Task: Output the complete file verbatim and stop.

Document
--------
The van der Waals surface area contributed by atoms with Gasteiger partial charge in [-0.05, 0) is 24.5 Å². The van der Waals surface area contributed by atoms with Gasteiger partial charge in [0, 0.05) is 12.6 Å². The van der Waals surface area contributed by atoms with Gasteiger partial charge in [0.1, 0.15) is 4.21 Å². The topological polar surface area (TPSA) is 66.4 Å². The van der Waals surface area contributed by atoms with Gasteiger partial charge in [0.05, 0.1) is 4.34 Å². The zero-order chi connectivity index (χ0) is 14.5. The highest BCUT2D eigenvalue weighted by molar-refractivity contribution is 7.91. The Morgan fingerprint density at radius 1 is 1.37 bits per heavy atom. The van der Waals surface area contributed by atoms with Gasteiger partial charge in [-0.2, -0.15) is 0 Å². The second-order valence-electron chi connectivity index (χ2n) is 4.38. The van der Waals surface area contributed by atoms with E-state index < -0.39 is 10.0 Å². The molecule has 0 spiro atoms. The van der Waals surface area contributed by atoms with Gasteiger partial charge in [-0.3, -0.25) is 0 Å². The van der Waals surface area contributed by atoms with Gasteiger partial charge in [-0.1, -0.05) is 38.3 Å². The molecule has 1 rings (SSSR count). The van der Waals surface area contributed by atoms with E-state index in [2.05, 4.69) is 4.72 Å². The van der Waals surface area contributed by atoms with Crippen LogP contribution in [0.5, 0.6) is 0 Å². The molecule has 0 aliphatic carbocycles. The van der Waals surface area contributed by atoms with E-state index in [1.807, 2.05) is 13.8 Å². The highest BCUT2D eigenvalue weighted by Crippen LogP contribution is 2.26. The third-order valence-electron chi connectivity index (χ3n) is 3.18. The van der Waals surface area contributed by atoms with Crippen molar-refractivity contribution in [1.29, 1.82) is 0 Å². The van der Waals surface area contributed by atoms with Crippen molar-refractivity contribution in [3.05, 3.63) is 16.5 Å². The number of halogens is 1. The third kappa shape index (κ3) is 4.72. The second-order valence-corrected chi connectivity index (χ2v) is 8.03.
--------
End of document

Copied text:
The van der Waals surface area contributed by atoms with Gasteiger partial charge in [-0.05, 0) is 24.5 Å². The van der Waals surface area contributed by atoms with Gasteiger partial charge in [0, 0.05) is 12.6 Å². The van der Waals surface area contributed by atoms with Gasteiger partial charge in [0.1, 0.15) is 4.21 Å². The topological polar surface area (TPSA) is 66.4 Å². The van der Waals surface area contributed by atoms with Gasteiger partial charge in [0.05, 0.1) is 4.34 Å². The zero-order chi connectivity index (χ0) is 14.5. The highest BCUT2D eigenvalue weighted by molar-refractivity contribution is 7.91. The Morgan fingerprint density at radius 1 is 1.37 bits per heavy atom. The van der Waals surface area contributed by atoms with Gasteiger partial charge in [-0.2, -0.15) is 0 Å². The second-order valence-electron chi connectivity index (χ2n) is 4.38. The van der Waals surface area contributed by atoms with E-state index < -0.39 is 10.0 Å². The molecule has 0 spiro atoms. The van der Waals surface area contributed by atoms with Gasteiger partial charge in [-0.3, -0.25) is 0 Å². The van der Waals surface area contributed by atoms with Gasteiger partial charge in [-0.1, -0.05) is 38.3 Å². The molecule has 1 rings (SSSR count). The van der Waals surface area contributed by atoms with E-state index in [2.05, 4.69) is 4.72 Å². The van der Waals surface area contributed by atoms with Crippen LogP contribution in [0.5, 0.6) is 0 Å². The molecule has 0 aliphatic carbocycles. The van der Waals surface area contributed by atoms with E-state index in [1.807, 2.05) is 13.8 Å². The highest BCUT2D eigenvalue weighted by Crippen LogP contribution is 2.26. The third-order valence-electron chi connectivity index (χ3n) is 3.18. The van der Waals surface area contributed by atoms with Crippen molar-refractivity contribution in [1.29, 1.82) is 0 Å². The van der Waals surface area contributed by atoms with Crippen molar-refractivity contribution in [3.05, 3.63) is 16.5 Å². The number of halogens is 1. The third kappa shape index (κ3) is 4.72. The second-order valence-corrected chi connectivity index (χ2v) is 8.03.